The 2012 Golden Globes Awards are now history. Ricky Gervais was positively tame, and barely used, so it was disappointing. But I did come away with two observations.
First, Julianne Moore, presenting with Rob Lowe, flubbed her lines. We’re talking about a professional actress and maybe 20 seconds of dialog, and she couldn’t manage because her teleprompter stalled. I’m guessing this is one reason Hollywood stars are so forgiving of Barack Obama.
Second, look for a moment at the “Best TV Series, Drama,” category. It included “American Horror Story” on FX; “Boardwalk Empire” and “Game of Thrones” on HBO; “Boss” on Starz; and the winning “Homeland” on Showtime.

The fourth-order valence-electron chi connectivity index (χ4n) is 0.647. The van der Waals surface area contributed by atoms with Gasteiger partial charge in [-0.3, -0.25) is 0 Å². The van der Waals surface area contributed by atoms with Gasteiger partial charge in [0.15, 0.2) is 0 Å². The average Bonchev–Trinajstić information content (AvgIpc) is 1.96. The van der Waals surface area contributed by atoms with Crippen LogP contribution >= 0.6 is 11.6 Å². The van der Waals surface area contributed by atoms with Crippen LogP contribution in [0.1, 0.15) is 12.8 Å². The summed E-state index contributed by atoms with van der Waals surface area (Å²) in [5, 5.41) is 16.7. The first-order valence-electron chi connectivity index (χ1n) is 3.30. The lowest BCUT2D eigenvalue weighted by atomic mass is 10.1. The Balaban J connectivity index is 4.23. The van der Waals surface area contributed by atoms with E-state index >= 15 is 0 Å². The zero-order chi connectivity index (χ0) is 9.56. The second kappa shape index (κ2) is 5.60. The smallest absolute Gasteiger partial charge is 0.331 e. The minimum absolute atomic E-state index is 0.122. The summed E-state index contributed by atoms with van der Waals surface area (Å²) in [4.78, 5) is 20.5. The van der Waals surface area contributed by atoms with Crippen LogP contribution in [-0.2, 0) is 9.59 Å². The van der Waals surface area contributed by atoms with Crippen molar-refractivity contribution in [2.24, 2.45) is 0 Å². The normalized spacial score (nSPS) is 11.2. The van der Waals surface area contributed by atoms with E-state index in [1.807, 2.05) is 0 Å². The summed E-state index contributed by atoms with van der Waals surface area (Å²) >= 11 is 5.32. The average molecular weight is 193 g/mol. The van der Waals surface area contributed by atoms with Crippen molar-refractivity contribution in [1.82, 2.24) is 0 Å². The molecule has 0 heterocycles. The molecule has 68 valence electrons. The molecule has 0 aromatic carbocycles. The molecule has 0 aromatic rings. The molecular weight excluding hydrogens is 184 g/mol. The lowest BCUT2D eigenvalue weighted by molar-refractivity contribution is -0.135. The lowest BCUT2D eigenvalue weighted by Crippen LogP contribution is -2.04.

That is, no nominee for best TV Drama Series was produced for the public. All were produced for cable. In today’s America, there is a digital divide, so the saying goes. If you want to watch good drama, you have to pay for it.
The Hollywood elite have no problem with this model. They make money off this model. But apply the same model to healthcare and they’re outraged. Hollywood never cries that “All Americans deserve equal access to drama.” They have no qualms about producing a product the relatively well off can access immediately at the theatres and on cable while the relatively poor have to wait months for video rental.
Though their work puts many of them well into the 0.1%, they don’t feel their field should be regulated to help the poor, not even access to Nurse Jackie. Doctors, seldom in the 1%, our work routinely misrepresented on TV shows, are chastised for setting up cable equivalents known as concierge medicine, even as cable sweeps the drama awards at the Golden Globe.
Truly, an American Horror Story...